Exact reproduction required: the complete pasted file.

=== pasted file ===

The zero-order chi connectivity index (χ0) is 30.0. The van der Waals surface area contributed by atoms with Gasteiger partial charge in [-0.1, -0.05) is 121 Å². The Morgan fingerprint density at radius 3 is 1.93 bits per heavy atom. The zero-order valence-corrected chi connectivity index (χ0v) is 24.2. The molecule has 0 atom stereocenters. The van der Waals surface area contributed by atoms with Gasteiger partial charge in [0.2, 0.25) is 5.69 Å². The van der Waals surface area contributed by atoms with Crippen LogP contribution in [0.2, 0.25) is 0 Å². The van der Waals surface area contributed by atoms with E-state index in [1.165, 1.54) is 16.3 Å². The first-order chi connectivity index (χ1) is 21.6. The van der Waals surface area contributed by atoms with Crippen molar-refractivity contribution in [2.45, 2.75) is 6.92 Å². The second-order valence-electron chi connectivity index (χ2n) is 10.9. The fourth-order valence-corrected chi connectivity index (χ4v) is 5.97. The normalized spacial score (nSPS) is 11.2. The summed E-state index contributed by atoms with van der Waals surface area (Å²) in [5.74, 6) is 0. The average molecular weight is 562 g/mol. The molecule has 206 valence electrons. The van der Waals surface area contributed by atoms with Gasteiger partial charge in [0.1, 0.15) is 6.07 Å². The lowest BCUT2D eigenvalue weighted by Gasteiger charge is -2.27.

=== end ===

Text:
The zero-order chi connectivity index (χ0) is 30.0. The van der Waals surface area contributed by atoms with Gasteiger partial charge in [-0.1, -0.05) is 121 Å². The Morgan fingerprint density at radius 3 is 1.93 bits per heavy atom. The zero-order valence-corrected chi connectivity index (χ0v) is 24.2. The molecule has 0 atom stereocenters. The van der Waals surface area contributed by atoms with Gasteiger partial charge in [0.2, 0.25) is 5.69 Å². The van der Waals surface area contributed by atoms with Crippen LogP contribution in [0.2, 0.25) is 0 Å². The van der Waals surface area contributed by atoms with E-state index in [1.165, 1.54) is 16.3 Å². The first-order chi connectivity index (χ1) is 21.6. The van der Waals surface area contributed by atoms with Crippen molar-refractivity contribution in [2.45, 2.75) is 6.92 Å². The second-order valence-electron chi connectivity index (χ2n) is 10.9. The fourth-order valence-corrected chi connectivity index (χ4v) is 5.97. The normalized spacial score (nSPS) is 11.2. The summed E-state index contributed by atoms with van der Waals surface area (Å²) in [5.74, 6) is 0. The average molecular weight is 562 g/mol. The molecule has 206 valence electrons. The van der Waals surface area contributed by atoms with Gasteiger partial charge in [0.1, 0.15) is 6.07 Å². The lowest BCUT2D eigenvalue weighted by Gasteiger charge is -2.27.